On 28 July and soon after Friday prayers, clashes erupted between government forces and young boys at Jamia Masjid, Sopore in north Kashmir. The youths were prevented from holding a march against the verdict in Machil encounter case. In many other parts of the town, however, despite the call given by separatist leaders to hold a "peaceful protest" against the verdict, the situation was normal as shops remained open and normal traffic plied on the roads. There were similar scenes in other parts of the Baramulla district too.
Sopore is the birthplace of Syed Ali Shah Geelani, the veteran hardliner Hurriyat leader.
Sopore and Baramulla towns were the hub of protests and stone pelting till recently. This was most evident when in 2013 people from the north came on the streets protesting against the execution of Afzal Guru, the 2001 Parliament attack convict. But in the last one year, massive protests, militant support and killings of civilians have changed the dynamics of conflict in the Kashmir Valley. Burhan Wani’s killing may have had brought the entire Valley to a standstill, but afterwards, south Kashmir has seen persistent outbreaks of protests on streets and at encounter sites and an increase in the local support to militancy.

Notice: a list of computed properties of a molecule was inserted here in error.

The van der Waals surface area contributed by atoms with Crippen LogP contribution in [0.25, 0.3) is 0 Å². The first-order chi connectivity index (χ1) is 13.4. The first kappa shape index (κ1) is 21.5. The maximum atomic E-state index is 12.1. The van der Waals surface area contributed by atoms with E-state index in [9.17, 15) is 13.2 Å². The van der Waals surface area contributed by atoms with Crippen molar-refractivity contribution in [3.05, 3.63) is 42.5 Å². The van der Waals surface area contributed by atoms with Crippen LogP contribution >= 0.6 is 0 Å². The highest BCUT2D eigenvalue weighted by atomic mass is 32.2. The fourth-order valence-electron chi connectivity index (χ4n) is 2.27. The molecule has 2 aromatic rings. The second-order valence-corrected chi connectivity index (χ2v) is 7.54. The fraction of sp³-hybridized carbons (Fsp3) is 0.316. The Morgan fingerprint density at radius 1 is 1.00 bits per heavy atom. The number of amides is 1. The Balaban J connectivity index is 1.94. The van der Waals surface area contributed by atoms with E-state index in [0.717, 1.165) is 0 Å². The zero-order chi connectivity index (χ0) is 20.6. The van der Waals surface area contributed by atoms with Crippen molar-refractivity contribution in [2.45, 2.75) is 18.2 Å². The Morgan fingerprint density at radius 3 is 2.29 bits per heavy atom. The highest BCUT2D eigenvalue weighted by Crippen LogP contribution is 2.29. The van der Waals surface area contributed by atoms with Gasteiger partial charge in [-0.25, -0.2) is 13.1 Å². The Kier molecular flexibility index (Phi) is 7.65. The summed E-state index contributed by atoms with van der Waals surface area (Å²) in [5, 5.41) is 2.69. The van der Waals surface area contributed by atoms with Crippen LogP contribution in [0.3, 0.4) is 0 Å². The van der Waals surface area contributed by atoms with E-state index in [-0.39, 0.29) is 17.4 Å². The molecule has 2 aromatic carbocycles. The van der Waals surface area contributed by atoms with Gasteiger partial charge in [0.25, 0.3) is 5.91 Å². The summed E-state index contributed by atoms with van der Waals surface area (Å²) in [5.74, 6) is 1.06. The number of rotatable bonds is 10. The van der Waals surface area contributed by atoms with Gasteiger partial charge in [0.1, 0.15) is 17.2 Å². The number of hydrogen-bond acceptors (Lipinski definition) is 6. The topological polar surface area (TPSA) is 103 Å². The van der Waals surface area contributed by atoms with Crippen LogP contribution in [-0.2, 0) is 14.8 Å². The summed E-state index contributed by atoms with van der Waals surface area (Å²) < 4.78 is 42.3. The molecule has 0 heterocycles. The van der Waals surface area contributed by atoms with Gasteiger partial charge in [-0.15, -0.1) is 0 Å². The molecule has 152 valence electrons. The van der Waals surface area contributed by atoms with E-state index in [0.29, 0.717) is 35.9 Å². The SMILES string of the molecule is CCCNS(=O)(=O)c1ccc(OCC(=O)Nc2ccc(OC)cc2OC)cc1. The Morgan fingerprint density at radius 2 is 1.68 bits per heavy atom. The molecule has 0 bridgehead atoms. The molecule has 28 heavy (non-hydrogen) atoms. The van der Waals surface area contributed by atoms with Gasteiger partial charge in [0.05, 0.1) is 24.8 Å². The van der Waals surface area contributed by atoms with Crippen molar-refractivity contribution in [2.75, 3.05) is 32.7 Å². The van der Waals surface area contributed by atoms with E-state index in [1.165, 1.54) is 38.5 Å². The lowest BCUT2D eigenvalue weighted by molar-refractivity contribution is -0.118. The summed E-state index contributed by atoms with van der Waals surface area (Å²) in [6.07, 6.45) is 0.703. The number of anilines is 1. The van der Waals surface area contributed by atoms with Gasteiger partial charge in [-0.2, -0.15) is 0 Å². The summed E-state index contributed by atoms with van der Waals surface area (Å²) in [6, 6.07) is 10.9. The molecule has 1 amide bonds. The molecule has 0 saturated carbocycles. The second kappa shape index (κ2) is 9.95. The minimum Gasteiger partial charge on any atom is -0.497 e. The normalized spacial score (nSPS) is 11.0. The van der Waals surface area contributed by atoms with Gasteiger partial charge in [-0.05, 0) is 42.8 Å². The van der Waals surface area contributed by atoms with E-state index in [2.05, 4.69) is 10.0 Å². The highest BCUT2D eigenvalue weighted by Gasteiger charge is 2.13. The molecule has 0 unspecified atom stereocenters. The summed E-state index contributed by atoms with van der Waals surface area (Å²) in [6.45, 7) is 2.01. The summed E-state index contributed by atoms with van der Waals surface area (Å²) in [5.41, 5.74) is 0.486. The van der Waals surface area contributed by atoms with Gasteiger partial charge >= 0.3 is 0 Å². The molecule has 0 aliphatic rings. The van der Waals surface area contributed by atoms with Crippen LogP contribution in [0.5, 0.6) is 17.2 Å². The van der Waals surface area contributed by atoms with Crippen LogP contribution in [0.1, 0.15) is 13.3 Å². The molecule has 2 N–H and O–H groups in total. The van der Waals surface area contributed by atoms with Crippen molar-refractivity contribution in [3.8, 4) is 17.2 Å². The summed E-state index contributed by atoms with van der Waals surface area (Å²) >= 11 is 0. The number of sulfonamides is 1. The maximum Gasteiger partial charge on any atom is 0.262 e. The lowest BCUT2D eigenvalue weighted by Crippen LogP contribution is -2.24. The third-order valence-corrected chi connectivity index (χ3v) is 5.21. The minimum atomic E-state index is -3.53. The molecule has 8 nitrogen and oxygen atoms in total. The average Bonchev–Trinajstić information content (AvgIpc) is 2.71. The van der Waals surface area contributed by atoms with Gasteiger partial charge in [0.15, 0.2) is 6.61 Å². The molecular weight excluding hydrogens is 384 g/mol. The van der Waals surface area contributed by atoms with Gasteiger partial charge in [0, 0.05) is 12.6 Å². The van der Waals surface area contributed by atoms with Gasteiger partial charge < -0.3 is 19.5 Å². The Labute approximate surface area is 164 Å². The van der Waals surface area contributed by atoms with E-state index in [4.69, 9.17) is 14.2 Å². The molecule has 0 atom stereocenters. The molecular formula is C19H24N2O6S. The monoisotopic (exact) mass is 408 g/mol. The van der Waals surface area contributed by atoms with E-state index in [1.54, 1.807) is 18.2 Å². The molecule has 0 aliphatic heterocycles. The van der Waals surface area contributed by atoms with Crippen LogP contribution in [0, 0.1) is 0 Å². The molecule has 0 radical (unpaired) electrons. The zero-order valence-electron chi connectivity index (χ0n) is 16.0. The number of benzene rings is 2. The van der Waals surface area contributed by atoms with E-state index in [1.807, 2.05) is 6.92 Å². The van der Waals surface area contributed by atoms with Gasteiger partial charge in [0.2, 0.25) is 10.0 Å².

While south Kashmir’s transformation from being a hub of the mainstream political activities to being the focal point of anti-India protests is interesting, even more interesting is that as compared to the south Kashmir’s simmering anger, north Kashmir and particularly Sopore and Baramulla have emerged as relatively calmer places.
Many in the north believe that it was the state police that handled the situation in a manner that things didn’t get out of control. While some say that police also made early arrests of youth to prevent the damage.